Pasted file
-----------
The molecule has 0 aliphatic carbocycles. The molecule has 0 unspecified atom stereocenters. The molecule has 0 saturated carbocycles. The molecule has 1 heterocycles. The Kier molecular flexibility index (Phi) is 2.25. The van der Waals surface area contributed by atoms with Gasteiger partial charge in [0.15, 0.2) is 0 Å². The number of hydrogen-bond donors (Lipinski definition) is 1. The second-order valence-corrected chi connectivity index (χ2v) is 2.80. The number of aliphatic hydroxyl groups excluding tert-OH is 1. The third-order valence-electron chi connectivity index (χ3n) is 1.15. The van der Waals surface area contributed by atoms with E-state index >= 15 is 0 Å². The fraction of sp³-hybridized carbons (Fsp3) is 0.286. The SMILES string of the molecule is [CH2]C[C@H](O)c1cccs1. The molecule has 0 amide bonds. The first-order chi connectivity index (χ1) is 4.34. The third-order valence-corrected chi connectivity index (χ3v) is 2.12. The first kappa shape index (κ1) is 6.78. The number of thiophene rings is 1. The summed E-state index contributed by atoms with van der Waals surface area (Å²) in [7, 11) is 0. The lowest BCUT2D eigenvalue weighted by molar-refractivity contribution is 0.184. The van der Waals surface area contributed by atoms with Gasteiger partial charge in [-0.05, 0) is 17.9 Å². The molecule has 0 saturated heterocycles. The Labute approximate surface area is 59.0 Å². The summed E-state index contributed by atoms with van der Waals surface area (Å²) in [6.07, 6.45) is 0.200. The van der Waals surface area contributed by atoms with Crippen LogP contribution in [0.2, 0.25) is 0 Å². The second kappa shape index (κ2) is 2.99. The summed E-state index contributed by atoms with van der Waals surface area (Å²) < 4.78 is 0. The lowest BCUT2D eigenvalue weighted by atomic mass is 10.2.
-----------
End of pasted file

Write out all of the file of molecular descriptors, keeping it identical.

The molecule has 0 aliphatic carbocycles. The molecule has 0 unspecified atom stereocenters. The molecule has 0 saturated carbocycles. The molecule has 1 heterocycles. The Kier molecular flexibility index (Phi) is 2.25. The van der Waals surface area contributed by atoms with Gasteiger partial charge in [0.15, 0.2) is 0 Å². The number of hydrogen-bond donors (Lipinski definition) is 1. The second-order valence-corrected chi connectivity index (χ2v) is 2.80. The number of aliphatic hydroxyl groups excluding tert-OH is 1. The third-order valence-electron chi connectivity index (χ3n) is 1.15. The van der Waals surface area contributed by atoms with E-state index >= 15 is 0 Å². The fraction of sp³-hybridized carbons (Fsp3) is 0.286. The SMILES string of the molecule is [CH2]C[C@H](O)c1cccs1. The molecule has 0 amide bonds. The first-order chi connectivity index (χ1) is 4.34. The third-order valence-corrected chi connectivity index (χ3v) is 2.12. The first kappa shape index (κ1) is 6.78. The number of thiophene rings is 1. The summed E-state index contributed by atoms with van der Waals surface area (Å²) in [7, 11) is 0. The lowest BCUT2D eigenvalue weighted by molar-refractivity contribution is 0.184. The van der Waals surface area contributed by atoms with Gasteiger partial charge in [-0.05, 0) is 17.9 Å². The molecule has 0 saturated heterocycles. The Labute approximate surface area is 59.0 Å². The summed E-state index contributed by atoms with van der Waals surface area (Å²) in [6.07, 6.45) is 0.200. The van der Waals surface area contributed by atoms with Crippen LogP contribution in [0.2, 0.25) is 0 Å². The second kappa shape index (κ2) is 2.99. The summed E-state index contributed by atoms with van der Waals surface area (Å²) < 4.78 is 0. The lowest BCUT2D eigenvalue weighted by atomic mass is 10.2.